On the night of Sunday March 27 to Monday March 28, Hollywood rolled out the red carpet at the 94th Academy Awards. The opportunity for moviegoers to concoct a big screen weekend with 5 films having received the famous statuette, to (re) see with CANAL +.
nomadlandThe Artist, Slumdog Millionaire, Forrest Gump and Gandhi are available via myCANAL.
Nomadland – Oscar for Best Picture in 2021
Golden Lion at the Venice Film Festival in 2020, nomadland managed the feat of winning three of the most prestigious statuettes at the 2021 Oscars: those for Best Film, therefore, Best Actress for Frances McDormand, but also that for Best Director for Chloé Zhao who thus becomes the second wife of the History to win this title.
Released in September 2021, this unique feature film based on the eponymous book by Jessica Bruder paints the portrait of Fern, a woman becoming a nomad after losing everything during the 2008 economic crisis.
Aboard her van, this sixty-year-old embarks on a journey through the American West and makes us discover unforgettable personalities and landscapes. Carried by the sincere and luminous performance of Frances McDormand, this moving road-trip also counts on the talent of David Strathairn, without forgetting the anonymous and endearing Linda May, Charlene Swankie or Angela Reyes.
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The Artist – Oscar for Best Picture in 2012
Cock-a-doodle Doo ! In 2012, Los Angeles declared its love for French cinema by rewarding a film tribute to Hollywood of the 20s and 30s. Directed by Michel Hazanavicius, The Artist indeed put the world at its feet by transforming Jean Dujardin into a star of the silent cinema seeing his career decline with the arrival of talkies.
The very first French actor to receive the Oscar for Best Actor, Jean Dujardin plays the role (or almost) of an impressive Bérénice Bejo in the guise of Peppy Miller, a young actress on the rise.
Sequences with the dog Jack (Uggie, awarded the Palme dog at the 2011 Cannes Film Festival), tap dance choreographies, passing by the sublime nightmare scene in which sound bursts in while the hero finds himself mute, reduced to silence: The Artist succeeds in making us see all the colors and leaves us… speechless.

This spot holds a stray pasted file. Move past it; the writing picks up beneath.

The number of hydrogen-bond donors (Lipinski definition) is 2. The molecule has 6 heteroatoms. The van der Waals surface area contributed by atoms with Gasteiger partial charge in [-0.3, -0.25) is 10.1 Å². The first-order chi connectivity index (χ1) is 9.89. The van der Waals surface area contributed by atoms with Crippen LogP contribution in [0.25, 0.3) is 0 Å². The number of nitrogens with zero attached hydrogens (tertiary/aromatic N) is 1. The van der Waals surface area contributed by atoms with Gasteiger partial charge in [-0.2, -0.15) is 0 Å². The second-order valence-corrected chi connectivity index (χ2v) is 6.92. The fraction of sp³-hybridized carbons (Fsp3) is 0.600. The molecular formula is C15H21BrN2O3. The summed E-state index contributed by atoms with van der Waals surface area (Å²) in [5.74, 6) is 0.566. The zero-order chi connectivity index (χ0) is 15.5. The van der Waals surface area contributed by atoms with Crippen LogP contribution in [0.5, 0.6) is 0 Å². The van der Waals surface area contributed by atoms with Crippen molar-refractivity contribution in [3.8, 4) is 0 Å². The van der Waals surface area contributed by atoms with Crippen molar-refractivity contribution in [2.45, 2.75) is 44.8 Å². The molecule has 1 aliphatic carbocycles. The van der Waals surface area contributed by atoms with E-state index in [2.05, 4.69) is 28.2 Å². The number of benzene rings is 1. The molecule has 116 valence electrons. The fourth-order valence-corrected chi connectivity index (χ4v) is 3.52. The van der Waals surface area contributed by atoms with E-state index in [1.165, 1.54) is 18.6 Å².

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Slumdog Millionaire – Oscar for Best Picture in 2009
Scooping up no less than eight Oscars, four Golden Globes and seven BAFTAS, Slumdog Millionaire pocketed the jackpot in 2009 thanks to his fascinating and fascinating story. Directed by Danny Boyle, this adaptation of the novel The Fabulous Adventures of an unlucky Indian who became a billionaire, by Indian writer Vikas Swarup, shines the spotlight on Dev Patel.
Revealed by the feature film, the actor plays Jamal Malik, a young man from the slums who finds himself a finalist in the Indian version of Who wants to be a millionaire?. Having to explain his surprise triumph during a tough interrogation, Jamal launches into a story describing his life, and then transports us to a series of flashbacks where each of his experiences allowed him to answer a specific question from the show.
A visual and emotional spectacle, lulled by an Oscar-winning soundtrack by AR Rahman and punctuated by the hit songs Jai Ho, also awarded the Oscar for best song.
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Forrest Gump – Oscar for Best Picture in 1995
Often cited in the favorite film rankings, and again and again ranked 1st in the top AlloCiné in viewer rating with an unbeatable 4.59/5, Forrest Gump already had everything a classic from its release in 1994. Collecting six Oscars including those for Best Film, Best Director for Robert Zemeckis and Best Actor for Tom Hanks, this symbol of cinema looks back on the journey of Forrest Gump.
Simple-minded, this moving, funny and endearing man finds himself involved in the most significant events of the United States, whether in spite of himself or not. Through his life, it is the whole history of America from the 50s to the 80s that we cross, from a meeting with John F. Kennedy to a participation in the Watergate scandal or the rise of a computer company launched by a certain Steve Jobs, going through the Vietnam War.
All punctuated by one of the most beautiful and longest love stories in cinema, with Jenny (Robin Wright), and an unfailing friendship with Lieutenant Dan (Gary Sinise). A nugget to consume without moderation.
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Gandhi – Oscar for Best Picture in 1983
Considered one of the greatest biopics of the cinematographic landscape, Gandhi, in addition to the Oscar for Best Picture, received seven other statuettes in 1983. Making Ben Kingsley world famous for his breathtaking interpretation of the father of the nation Indian, John Briley’s film retraces the different elements of his life.
For more than 3 hours, the public attends this extraordinary existence, ranging from the fight for civil rights in South Africa to the salt march, without forgetting the creation of the Sabarmati ashram, the independence of the India, the death of his wife during her captivity, and her assassination on January 30, 1948.
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